The strawberries are busy being pollinated and setting their little green fruits. Unless we get some severe weather, I think we are in for a treat by mid-June. There are literally thousands of little berries out there.
My pots are filled with a blend of compost and organic potting soil and are just waiting to be planted this weekend. I was in Missouri two weeks ago at Baker Creek Seeds for their spring planting festival, and there was a fellow there selling succulents. I came home with 12 little pots of them (the TSA officer 'reading' the xray got a kick out of the contents of my carry-on). I'm going to put them in a shallow terracotta pot that sits on top of an old iron wash basin stand on the back patio. I'll photograph it after it's planted and post the shot so you can have a look-see.
I'm planning on picking up all my heirloom tomato babies from Mindy Schwartz at My Garden Dreams Urban Farm and Nursery early next week. I purchased from her last year and had great success with the plants. Of course I can't remember what I ordered, so it will be a pleasant surprise. Thank goodness everything is always well labeled!
I'll be spending Saturday shopping at my favorite local nurseries for my annuals and some more seeds. With toddler in tow, it should be an interesting experience.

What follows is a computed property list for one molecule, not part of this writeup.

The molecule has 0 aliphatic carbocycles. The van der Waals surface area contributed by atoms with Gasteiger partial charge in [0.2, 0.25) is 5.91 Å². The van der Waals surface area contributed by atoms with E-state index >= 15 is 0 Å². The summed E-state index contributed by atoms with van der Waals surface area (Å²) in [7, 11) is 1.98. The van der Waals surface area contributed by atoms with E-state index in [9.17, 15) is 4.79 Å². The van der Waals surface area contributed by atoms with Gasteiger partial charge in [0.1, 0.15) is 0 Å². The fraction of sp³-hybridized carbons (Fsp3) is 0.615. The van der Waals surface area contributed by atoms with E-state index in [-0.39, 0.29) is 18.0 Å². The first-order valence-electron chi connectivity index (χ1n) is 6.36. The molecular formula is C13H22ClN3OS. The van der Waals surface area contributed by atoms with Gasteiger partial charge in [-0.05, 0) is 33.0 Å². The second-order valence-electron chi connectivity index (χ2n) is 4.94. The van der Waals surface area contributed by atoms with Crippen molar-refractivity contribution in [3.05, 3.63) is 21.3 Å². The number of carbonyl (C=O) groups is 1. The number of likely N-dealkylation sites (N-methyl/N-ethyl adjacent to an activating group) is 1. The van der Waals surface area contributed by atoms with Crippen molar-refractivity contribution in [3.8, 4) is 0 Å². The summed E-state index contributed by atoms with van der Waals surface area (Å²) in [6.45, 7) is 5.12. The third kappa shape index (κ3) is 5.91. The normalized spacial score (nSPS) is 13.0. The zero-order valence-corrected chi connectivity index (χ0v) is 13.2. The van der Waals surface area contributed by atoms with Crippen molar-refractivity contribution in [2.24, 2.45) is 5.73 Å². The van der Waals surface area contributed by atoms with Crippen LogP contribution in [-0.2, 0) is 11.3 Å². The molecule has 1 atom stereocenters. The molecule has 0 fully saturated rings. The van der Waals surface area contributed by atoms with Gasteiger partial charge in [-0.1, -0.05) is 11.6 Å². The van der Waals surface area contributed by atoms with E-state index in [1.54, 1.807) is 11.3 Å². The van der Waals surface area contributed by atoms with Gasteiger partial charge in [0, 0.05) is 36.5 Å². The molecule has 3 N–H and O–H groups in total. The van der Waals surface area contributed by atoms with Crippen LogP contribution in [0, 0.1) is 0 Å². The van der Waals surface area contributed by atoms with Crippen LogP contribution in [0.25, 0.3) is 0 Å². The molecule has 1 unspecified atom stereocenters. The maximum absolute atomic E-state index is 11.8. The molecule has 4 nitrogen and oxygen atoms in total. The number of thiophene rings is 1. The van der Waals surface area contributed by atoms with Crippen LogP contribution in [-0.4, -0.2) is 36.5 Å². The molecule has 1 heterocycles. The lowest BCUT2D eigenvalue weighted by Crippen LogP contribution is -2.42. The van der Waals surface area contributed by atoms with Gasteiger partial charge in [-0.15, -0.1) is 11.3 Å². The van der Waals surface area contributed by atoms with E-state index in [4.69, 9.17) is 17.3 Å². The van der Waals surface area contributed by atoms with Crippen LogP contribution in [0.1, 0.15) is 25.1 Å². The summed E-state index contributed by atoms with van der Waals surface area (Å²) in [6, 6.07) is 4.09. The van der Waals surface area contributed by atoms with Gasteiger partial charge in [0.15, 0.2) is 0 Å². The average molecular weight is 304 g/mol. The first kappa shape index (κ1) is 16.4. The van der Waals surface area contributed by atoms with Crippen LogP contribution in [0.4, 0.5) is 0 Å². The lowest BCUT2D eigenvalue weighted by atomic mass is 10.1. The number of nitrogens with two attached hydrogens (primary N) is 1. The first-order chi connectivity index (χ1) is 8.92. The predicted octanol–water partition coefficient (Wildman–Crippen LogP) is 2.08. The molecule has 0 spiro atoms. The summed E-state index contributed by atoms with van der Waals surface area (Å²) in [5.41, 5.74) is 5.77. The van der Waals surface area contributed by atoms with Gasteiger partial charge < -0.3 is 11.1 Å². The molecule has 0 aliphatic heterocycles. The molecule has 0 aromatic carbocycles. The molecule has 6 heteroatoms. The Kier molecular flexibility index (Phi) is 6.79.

Lots in bloom right now in the perennial beds - and my special dandelion collection is particularly stunning these days.

Monday, April 21, 2008


The garden seems to have 'popped' over the course of the past week. The daffodils are lovely, the tulips my dog dug up last fall are blooming their heads off (though some of them are not where they are supposed to be), the radish are already 1/2 inch high, the lettuce has germinated and the asparagus has finally arrived (though it's too young to pick). All 8 fruit trees have been planted, as have the 15 new raspberry canes. Yesterday I planted 8 cabbages, 8 leeks, 12 lettuce plants and 4 parsley starts. Today I planted 25 new strawberries (a day-neutral variety called Trident)and cleaned up the last of the perennial beds.

I was visiting my folks in Eastern PA last week and divided a bunch of ornamental grasses for my Mom - sounds like I did a good deed, but I did it so I could have the divisions! Now I've got 22 Maiden grasses to plant around the bottom of the tree fort to enclose the space beneath and make a nice little hiding place for my son. That's the next project. Then there are the 25 potted perennials sitting on the driveway....